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Businesses

+ - High-tech culture of SV originally due to Radio->

Submitted by
yroJJory
yroJJory writes "SFGate has a interesting piece on the history of Silicon Valley and its roots in radio. It begins: "When the Traitorous Eight, as they're sometimes called, held their hush-hush meeting in San Francisco, they had reason to fear discovery — but no way to know that by quitting safe jobs for a risky startup, they would earn a place among what Stanford University historian Leslie Berlin calls the "Founding Fathers of Silicon Valley.

Roughly 30 years before Hewlett and Packard started work in their garage, and almost 50 years before the Traitorous Eight created Fairchild, the basic culture of Silicon Valley was forming around radio: engineers who hung out in hobby clubs, brainstormed and borrowed equipment, spun new companies out of old ones, and established a meritocracy ruled by those who made electronic products cheaper, faster and better.

An interesting read with some great photos"

Link to Original Source
Bug

+ - Software Bug Halts F-22 Flight

Submitted by mgh02114
mgh02114 (655185) writes "The new US stealth fighter, the F-22 Raptor, was deployed for the first time to Asia earlier this month. The first flight from Hawaii to Japan was forced to turn back when a software glitch crashed the F-22 on-board computers as they crossed the international date line. The delay in arrival in Japan was previously reported here and here, with rumors of problems with the software. CNN television, however, this morning reported that all every fighter completely lost all navigation and communications when they crossed the international date line. They reportedly had to turn around and follow their tankers by visual contact back to Hawaii. According to the CNN story, if they had not been with their tankers, or the weather had been bad, this would have been serious. CNN has not put up anything on their website yet. This follows previous reports that a software bug in the F-16, caught in simulation before the plane ever flew, that would have caused the fighter to flip upside down when flying over the equator."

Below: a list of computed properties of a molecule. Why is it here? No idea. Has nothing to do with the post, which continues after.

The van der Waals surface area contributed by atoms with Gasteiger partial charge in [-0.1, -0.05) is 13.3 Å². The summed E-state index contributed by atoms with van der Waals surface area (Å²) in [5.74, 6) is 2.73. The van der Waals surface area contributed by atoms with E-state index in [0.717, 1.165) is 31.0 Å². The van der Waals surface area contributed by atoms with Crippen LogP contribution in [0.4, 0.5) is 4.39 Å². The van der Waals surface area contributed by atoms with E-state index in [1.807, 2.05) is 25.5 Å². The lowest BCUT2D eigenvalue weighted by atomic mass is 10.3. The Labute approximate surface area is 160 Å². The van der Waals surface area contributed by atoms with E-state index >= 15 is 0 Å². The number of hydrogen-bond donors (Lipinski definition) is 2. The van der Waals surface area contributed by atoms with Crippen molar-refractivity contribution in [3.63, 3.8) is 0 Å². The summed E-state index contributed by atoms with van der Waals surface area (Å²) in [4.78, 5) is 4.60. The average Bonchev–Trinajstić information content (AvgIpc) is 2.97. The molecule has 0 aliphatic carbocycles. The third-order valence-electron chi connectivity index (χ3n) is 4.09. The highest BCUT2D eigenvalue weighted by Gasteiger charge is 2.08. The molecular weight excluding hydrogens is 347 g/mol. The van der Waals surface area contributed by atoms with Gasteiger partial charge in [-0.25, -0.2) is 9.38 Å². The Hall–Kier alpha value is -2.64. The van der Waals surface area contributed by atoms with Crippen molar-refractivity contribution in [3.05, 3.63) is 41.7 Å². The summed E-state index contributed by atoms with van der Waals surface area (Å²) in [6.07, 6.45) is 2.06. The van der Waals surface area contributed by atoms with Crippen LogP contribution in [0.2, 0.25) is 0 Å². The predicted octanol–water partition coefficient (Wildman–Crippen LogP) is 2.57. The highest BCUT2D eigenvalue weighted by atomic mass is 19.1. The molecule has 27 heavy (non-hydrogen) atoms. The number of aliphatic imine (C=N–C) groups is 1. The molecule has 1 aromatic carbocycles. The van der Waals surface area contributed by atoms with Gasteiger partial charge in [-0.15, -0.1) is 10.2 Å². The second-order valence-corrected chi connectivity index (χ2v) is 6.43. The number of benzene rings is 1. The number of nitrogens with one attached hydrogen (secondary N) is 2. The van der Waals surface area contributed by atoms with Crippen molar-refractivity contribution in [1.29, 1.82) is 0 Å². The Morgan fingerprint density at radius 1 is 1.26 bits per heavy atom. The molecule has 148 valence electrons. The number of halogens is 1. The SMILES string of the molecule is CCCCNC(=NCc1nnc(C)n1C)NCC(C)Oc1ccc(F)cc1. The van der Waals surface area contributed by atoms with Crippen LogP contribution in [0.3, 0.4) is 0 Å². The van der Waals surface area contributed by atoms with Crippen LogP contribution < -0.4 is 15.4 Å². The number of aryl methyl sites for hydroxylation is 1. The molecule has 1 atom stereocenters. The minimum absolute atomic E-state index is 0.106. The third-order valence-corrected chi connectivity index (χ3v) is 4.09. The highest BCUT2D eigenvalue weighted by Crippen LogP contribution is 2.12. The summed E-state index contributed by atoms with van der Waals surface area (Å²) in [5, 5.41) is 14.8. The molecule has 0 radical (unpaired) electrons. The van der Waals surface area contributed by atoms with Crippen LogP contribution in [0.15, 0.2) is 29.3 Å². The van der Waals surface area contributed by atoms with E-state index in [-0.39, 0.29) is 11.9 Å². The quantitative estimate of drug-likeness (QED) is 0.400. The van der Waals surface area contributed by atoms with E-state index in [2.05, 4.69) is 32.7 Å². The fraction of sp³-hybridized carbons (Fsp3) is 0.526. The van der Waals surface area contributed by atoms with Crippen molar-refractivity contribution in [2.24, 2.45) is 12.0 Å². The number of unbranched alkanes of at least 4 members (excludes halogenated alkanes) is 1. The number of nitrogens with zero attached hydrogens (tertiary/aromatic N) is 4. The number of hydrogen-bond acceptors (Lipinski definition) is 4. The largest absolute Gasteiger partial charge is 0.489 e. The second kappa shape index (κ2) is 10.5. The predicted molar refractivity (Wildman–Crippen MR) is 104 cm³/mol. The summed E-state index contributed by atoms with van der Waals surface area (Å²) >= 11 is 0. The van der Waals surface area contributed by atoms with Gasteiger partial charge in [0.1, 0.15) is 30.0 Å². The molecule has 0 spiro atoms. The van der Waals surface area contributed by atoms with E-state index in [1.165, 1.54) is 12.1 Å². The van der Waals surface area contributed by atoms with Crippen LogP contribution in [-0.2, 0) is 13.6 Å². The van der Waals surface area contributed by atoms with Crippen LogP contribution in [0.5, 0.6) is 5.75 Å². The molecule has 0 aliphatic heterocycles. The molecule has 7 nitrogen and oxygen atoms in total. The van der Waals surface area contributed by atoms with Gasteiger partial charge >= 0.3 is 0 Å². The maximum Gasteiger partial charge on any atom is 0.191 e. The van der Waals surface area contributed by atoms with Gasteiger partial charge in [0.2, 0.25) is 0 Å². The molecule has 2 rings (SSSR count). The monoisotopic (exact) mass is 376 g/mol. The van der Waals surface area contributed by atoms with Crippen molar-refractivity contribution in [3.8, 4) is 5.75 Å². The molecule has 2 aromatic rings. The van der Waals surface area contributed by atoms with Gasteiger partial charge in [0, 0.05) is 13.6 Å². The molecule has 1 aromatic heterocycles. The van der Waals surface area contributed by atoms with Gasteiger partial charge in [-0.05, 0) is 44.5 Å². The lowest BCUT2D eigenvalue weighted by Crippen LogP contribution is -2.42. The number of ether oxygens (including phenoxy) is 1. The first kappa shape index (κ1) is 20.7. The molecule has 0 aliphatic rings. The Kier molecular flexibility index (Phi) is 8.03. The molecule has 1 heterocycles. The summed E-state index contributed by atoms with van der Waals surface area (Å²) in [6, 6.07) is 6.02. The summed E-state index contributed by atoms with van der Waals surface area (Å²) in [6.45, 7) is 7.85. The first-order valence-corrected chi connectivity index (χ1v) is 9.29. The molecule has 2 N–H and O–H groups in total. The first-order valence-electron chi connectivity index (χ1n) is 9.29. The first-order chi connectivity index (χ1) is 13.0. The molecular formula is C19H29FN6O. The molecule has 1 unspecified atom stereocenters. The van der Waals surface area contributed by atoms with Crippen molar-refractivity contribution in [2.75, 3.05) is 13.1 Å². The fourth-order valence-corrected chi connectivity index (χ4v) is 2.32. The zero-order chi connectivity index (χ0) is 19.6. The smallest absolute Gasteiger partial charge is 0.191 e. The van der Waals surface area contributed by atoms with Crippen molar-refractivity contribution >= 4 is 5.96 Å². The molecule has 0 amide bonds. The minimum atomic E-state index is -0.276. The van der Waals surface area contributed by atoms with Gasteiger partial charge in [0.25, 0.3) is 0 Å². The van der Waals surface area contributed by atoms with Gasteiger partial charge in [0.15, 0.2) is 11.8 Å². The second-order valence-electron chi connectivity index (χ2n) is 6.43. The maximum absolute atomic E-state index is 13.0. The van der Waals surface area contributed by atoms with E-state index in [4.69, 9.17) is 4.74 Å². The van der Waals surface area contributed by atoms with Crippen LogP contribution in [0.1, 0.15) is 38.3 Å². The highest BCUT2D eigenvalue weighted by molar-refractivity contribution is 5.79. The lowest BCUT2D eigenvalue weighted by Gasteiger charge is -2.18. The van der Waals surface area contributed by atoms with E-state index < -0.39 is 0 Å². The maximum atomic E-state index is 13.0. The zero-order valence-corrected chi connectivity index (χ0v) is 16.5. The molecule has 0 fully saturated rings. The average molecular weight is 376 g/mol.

Biotech

+ - Bacteria to protect against quakes

Submitted by
Roland Piquepaille
Roland Piquepaille writes "If you live near the sea, chances are high that your home is built over sandy soil. And if an earthquake strikes, deep and sandy soils can turn to liquid, with some disastrous consequences for the buildings sitting on them. But now, U.S. researchers have found a way to use bacteria to steady buildings against earthquakes by turning these sandy soils into rocks. Today, it is possible to inject chemicals in the ground to reinforce it, but this can have toxic effects on soil and water. On the contrary, this use of common bacteria to 'cement' sands has no harmful effects on the environment. But so far, this method is limited to labs and the researchers are working on scaling their technique. Here are more references and a picture showing how unstable ground can aggravate the consequences of an earthquake."
Television

+ - Robert Adler, co-inventor of TV remote, dead at 93

Submitted by
yroJJory
yroJJory writes "Hit the mute button for a moment of silence: The co-inventor of the TV remote, Robert Adler, has died. Adler, who won an Emmy Award along with fellow engineer Eugene Polley for the device that made the couch potato possible, died Thursday of heart failure at a Boise nursing home at 93, Zenith Electronics Corp. said Friday.